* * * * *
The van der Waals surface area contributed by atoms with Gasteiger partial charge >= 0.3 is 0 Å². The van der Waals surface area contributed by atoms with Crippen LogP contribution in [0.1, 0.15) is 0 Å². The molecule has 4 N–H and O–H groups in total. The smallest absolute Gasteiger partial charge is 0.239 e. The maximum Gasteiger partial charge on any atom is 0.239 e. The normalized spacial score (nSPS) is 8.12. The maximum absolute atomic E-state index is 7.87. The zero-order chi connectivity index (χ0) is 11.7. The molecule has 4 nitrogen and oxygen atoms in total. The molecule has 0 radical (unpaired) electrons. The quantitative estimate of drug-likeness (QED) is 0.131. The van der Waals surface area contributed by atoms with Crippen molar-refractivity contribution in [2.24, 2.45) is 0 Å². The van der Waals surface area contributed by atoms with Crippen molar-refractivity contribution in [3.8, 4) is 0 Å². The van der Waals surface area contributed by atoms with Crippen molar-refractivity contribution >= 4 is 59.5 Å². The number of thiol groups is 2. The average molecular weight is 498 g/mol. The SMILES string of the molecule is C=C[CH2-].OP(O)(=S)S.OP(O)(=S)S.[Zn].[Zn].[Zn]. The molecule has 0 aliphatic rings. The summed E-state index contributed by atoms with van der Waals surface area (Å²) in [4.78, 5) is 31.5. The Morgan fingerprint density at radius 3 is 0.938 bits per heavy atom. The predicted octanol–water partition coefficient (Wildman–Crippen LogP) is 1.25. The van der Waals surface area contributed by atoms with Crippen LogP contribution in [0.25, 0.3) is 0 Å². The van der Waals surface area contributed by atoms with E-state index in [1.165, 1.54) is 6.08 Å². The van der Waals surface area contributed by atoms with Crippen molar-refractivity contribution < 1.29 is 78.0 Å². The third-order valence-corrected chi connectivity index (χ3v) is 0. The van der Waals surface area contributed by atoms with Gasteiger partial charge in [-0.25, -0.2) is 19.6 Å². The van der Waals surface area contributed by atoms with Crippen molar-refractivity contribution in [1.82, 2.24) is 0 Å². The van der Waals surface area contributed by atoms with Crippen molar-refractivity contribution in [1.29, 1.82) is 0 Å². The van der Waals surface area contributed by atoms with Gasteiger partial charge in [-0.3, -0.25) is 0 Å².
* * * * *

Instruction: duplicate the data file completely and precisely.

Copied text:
The van der Waals surface area contributed by atoms with Gasteiger partial charge >= 0.3 is 0 Å². The van der Waals surface area contributed by atoms with Crippen LogP contribution in [0.1, 0.15) is 0 Å². The molecule has 4 N–H and O–H groups in total. The smallest absolute Gasteiger partial charge is 0.239 e. The maximum Gasteiger partial charge on any atom is 0.239 e. The normalized spacial score (nSPS) is 8.12. The maximum absolute atomic E-state index is 7.87. The zero-order chi connectivity index (χ0) is 11.7. The molecule has 4 nitrogen and oxygen atoms in total. The molecule has 0 radical (unpaired) electrons. The quantitative estimate of drug-likeness (QED) is 0.131. The van der Waals surface area contributed by atoms with Crippen molar-refractivity contribution in [2.24, 2.45) is 0 Å². The van der Waals surface area contributed by atoms with Crippen molar-refractivity contribution in [3.8, 4) is 0 Å². The van der Waals surface area contributed by atoms with Crippen molar-refractivity contribution >= 4 is 59.5 Å². The number of thiol groups is 2. The average molecular weight is 498 g/mol. The SMILES string of the molecule is C=C[CH2-].OP(O)(=S)S.OP(O)(=S)S.[Zn].[Zn].[Zn]. The molecule has 0 aliphatic rings. The summed E-state index contributed by atoms with van der Waals surface area (Å²) in [4.78, 5) is 31.5. The Morgan fingerprint density at radius 3 is 0.938 bits per heavy atom. The predicted octanol–water partition coefficient (Wildman–Crippen LogP) is 1.25. The van der Waals surface area contributed by atoms with Crippen LogP contribution in [0.25, 0.3) is 0 Å². The van der Waals surface area contributed by atoms with E-state index in [1.165, 1.54) is 6.08 Å². The van der Waals surface area contributed by atoms with Crippen molar-refractivity contribution < 1.29 is 78.0 Å². The third-order valence-corrected chi connectivity index (χ3v) is 0. The van der Waals surface area contributed by atoms with Gasteiger partial charge in [-0.25, -0.2) is 19.6 Å². The van der Waals surface area contributed by atoms with Crippen molar-refractivity contribution in [1.82, 2.24) is 0 Å². The van der Waals surface area contributed by atoms with Crippen molar-refractivity contribution in [1.29, 1.82) is 0 Å². The van der Waals surface area contributed by atoms with Gasteiger partial charge in [-0.3, -0.25) is 0 Å².